Job scheduling with Quartz

The Quartz API takes a multifaceted approach to job scheduling in Java applications

Quartz is an open source project that offers an extensive set of job scheduling features. In this article, software engineer Michael Lipton and IT architect Soobaek Jang introduce the Quartz API, starting with a general overview of the framework and concluding with a series of code examples that illustrate its fundamental features. After reading this article and following the code examples, you should feel capable of incorporating the basic features of Quartz into any Java™ application.

Michael Lipton (mwlipton@us.ibm.com), Software Engineer, IBM

Michael LiptonMichael Lipton is a software engineer for the IBM WebAhead lab, where he focuses on J2EE and J2SE applications. In his spare time, Michael enjoys having fun.



Soobaek Jang (sjang@us.ibm.com), IT Architect/Integration, IBM

Soobaek JangSoobaek Jang is an IT architect for the IBM WebAhead lab, where he focuses on applications that support collaboration and innovation.



21 November 2006

Also available in Chinese Russian

As modern Web applications continue to grow in scope and complexity, each underlying component of the applications must similarly grow. Job scheduling is a common requirement for Java applications in modern systems, and so is a constant preoccupation for Java developers. While current scheduling technology has evolved from more primitive methods of database trigger flags and separate scheduler threads, job scheduling is still a non-trivial problem. One of the most desirable solutions to this problem is the Quartz API from OpenSymphony.

Quartz is an open source job scheduling framework that provides simple but powerful mechanisms for job scheduling in Java applications. Quartz allows developers to schedule jobs by time interval or by time of day. It implements many-to-many relationships for jobs and triggers and can associate multiple jobs with different triggers. Applications that incorporate Quartz can reuse jobs from different events and also group multiple jobs for a single event. While you can configure Quartz through a property file (in which you can specify a data source for JDBC transactions, global job and/or trigger listeners, plug-ins, thread pools, and more) it is not at all integrated with the application server's context or references. One result of this is that jobs do not have access to the Web server's internal functions; in the case of the WebSphere application server, for example, Quartz-scheduled jobs cannot interfere with the server's Dyna-cache and data sources.

This article introduces the Quartz API using a series of code examples to illustrate mechanisms such as jobs, triggers, job stores, and properties.

Getting started

To start using Quartz, you need to configure your project with the Quartz API. The procedure is as follows:

  1. Download the Quartz API.
  2. Extract and place the quartz-x.x.x.jar into your project folder, or put the file into your project classpath.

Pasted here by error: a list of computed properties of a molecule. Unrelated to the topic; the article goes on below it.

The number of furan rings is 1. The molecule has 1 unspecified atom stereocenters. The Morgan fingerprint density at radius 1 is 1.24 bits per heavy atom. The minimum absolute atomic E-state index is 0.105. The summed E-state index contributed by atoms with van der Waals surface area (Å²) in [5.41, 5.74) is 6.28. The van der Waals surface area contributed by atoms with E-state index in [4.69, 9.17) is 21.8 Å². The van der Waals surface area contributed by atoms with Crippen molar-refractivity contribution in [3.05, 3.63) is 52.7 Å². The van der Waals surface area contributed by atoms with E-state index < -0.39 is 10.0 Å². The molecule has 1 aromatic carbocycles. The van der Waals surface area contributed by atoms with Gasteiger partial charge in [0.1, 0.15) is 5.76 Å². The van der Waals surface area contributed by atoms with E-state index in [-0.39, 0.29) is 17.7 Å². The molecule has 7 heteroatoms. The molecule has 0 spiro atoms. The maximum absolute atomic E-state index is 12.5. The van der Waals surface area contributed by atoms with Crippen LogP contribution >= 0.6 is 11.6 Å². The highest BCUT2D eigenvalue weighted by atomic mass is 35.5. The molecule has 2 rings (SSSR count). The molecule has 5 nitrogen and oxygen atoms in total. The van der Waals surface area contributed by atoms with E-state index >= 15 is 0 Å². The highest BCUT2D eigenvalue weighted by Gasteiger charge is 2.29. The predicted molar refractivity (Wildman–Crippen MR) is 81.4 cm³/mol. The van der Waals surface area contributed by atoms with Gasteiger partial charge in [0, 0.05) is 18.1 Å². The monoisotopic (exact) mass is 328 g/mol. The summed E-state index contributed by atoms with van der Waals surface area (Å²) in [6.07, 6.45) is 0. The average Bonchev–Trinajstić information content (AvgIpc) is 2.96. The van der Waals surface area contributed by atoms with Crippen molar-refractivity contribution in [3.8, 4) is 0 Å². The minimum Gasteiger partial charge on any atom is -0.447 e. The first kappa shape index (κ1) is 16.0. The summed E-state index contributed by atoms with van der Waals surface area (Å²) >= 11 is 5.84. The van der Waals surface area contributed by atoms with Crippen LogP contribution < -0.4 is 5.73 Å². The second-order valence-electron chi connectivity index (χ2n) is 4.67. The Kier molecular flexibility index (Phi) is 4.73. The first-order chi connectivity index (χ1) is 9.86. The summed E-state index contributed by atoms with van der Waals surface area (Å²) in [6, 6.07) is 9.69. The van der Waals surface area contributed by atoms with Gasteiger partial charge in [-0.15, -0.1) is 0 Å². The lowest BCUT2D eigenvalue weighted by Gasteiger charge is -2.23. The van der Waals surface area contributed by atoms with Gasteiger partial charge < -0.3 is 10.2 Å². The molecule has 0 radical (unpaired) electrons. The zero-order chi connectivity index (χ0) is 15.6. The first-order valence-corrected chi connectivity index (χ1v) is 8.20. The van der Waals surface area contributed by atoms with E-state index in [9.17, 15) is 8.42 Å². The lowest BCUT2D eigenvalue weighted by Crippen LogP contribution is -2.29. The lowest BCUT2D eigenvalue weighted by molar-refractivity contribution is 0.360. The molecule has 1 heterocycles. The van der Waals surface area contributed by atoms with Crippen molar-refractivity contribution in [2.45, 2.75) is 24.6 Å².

3. Place the jar files from the core and/or optional folder into your project folder or project classpath.
  4. If using JDBCJobStore, place all JDBC jar files into your project folder or project classpath.

For your convenience, we have compiled all the necessary files, including the DB2 JDBC files, into a single zip. See the Downloads section to download the code.

Now let's look at the main components of the Quartz API.


Jobs and triggers

The two fundamental units of Quartz's scheduling package are jobs and triggers. A job is an executable task that can be scheduled, while a trigger provides a schedule for a job. While these two entities could easily have been combined, their separation in Quartz is both intentional and beneficial.

By keeping the work to be performed separate from its scheduling, Quartz allows you to change the scheduled trigger for a job without losing the job itself, or the context around it. Also, any singular job can have many triggers associated with it.


Example 1: Jobs

You can make a Java class executable by implementing the org.quartz.job interface. An example of a Quartz job is given in Listing 1. This class overriddes the execute(JobExecutionContext context) method with a very simple output statement. The method can contain any code we might wish to execute. (All the code samples are based on Quartz 1.5.2, the stable release at the time of this writing.)

Listing 1. SimpleQuartzJob.java
package com.ibm.developerworks.quartz;

import java.util.Date;
import org.quartz.Job;
import org.quartz.JobExecutionContext;
import org.quartz.JobExecutionException;

public class SimpleQuartzJob implements Job {

    public SimpleQuartzJob() {
    }

    public void execute(JobExecutionContext context) throws JobExecutionException {
        System.out.println("In SimpleQuartzJob - executing its JOB at " 
                + new Date() + " by " + context.getTrigger().getName());
    }
}